RICHMOND, JUNE 12 -- A Virginia Supreme Court decision affecting Virginia residents who own firms in the District may cost the state's tax coffers $20 million or more, officials said.

Officials at the Virginia Department of Taxation said they were notified today that the state's highest court decided not to rehear a precedent-setting case involving Llewellyn King, a Fairfax County resident who operates a D.C. publishing company.

At issue was whether King could take a deduction on his Virginia tax return for the money he paid on the District's unincorporated business tax. Virginia tax officials argued that the state gives tax credits only on income taxes paid in other states, not business taxes, and denied King his deduction.

But, in the culmination of a dispute that began seven years ago, the state Supreme Court ruled that the District's unincorporated tax is essentially the same as an income tax, and that King -- and, by inference, others who paid the tax -- are due a refund.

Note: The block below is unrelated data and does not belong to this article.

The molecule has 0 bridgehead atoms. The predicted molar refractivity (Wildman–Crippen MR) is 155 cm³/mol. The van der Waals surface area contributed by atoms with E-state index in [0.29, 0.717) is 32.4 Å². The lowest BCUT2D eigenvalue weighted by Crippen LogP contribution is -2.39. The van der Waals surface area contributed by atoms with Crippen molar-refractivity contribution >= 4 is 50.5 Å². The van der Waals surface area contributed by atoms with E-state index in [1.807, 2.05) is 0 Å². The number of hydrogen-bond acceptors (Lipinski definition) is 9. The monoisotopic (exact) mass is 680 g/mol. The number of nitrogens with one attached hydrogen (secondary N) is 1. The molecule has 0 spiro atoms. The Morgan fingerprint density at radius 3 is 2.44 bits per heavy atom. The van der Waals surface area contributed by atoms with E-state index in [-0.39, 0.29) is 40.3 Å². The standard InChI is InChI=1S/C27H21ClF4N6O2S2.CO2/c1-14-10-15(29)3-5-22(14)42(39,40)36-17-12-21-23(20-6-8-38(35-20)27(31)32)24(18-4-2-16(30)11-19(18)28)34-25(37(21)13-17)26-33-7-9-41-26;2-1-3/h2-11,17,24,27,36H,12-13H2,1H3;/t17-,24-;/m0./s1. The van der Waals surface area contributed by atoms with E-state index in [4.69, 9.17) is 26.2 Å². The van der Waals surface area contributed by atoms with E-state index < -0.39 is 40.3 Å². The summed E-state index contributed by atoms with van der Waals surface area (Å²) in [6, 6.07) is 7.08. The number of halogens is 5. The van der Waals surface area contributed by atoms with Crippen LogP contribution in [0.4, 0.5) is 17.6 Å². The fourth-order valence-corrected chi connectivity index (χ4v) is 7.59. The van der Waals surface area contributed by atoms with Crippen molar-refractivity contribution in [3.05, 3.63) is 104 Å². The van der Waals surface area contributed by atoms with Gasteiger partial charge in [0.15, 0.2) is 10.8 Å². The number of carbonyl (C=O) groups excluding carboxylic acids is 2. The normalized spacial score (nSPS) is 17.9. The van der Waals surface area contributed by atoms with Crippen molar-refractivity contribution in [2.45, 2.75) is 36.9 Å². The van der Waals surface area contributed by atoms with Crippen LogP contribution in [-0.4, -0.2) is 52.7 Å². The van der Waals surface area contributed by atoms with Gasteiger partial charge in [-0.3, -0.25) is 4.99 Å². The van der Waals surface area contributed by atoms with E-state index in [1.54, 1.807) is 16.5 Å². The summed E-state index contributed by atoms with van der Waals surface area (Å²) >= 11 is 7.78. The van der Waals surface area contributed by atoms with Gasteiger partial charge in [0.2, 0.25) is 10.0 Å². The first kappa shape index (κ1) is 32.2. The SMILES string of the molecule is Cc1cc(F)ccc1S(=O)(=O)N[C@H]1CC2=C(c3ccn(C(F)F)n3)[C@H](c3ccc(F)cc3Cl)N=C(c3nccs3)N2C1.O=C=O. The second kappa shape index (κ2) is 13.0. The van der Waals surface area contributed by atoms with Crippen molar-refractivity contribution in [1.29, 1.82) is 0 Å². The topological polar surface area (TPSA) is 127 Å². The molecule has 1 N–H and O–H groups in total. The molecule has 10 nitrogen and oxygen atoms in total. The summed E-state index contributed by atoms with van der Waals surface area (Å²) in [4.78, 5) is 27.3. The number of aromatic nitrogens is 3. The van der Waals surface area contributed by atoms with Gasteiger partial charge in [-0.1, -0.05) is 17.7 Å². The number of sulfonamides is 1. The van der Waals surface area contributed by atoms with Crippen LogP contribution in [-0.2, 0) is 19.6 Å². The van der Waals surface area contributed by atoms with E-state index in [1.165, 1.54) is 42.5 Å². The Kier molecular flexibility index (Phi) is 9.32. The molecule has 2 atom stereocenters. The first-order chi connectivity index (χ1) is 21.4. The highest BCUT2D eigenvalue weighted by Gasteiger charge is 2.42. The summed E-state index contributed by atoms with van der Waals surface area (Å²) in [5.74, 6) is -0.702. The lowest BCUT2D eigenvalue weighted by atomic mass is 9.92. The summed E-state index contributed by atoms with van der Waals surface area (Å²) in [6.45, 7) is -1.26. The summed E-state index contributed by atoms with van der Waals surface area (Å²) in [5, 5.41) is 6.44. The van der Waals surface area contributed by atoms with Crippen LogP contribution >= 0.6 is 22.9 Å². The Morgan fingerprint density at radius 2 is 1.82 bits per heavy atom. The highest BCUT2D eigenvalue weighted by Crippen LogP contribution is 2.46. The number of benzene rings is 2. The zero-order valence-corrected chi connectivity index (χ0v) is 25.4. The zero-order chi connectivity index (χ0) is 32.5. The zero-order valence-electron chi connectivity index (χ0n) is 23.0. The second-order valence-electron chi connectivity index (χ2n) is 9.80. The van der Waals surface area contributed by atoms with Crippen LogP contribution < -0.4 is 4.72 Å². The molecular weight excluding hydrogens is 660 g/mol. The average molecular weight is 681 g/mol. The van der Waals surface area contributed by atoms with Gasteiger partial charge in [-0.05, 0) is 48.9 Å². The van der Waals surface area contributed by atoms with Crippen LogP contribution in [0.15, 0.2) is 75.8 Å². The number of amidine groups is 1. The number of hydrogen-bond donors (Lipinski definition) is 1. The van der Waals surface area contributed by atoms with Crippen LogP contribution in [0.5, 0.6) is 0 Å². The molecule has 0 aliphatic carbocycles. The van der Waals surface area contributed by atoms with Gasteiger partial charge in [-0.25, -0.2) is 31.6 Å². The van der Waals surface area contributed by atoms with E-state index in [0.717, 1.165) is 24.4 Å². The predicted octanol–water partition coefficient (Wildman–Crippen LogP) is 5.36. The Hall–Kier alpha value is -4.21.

The Virginia attorney general's office, which had pressed the state court to overturn its April ruling in King's favor, is considering an appeal of the case to the U.S. Supreme Court, according to spokesman Bert Rohrer.

State tax commissioner William H. Forst said the ruling could cost the state $20 million.

This is the second court ruling on taxes in two years that has brought bad news for Virginia officials. The U.S. Supreme Court last year ruled -- in a Michigan case that affects Virginia -- that states cannot give tax breaks to state government pensioners if they do not give the same deductions to federal retirees.

If Virginia is ordered to pay refunds in the pension case, it is expected to cost about $400 million.

Steven Leventhal, the attorney who represented King, said the case began when King unsuccessfully claimed an $11,000 tax credit on his 1983 return. An administrative appeal to the tax department was unsuccessful, as was King's original trial in Fairfax County Circuit Court.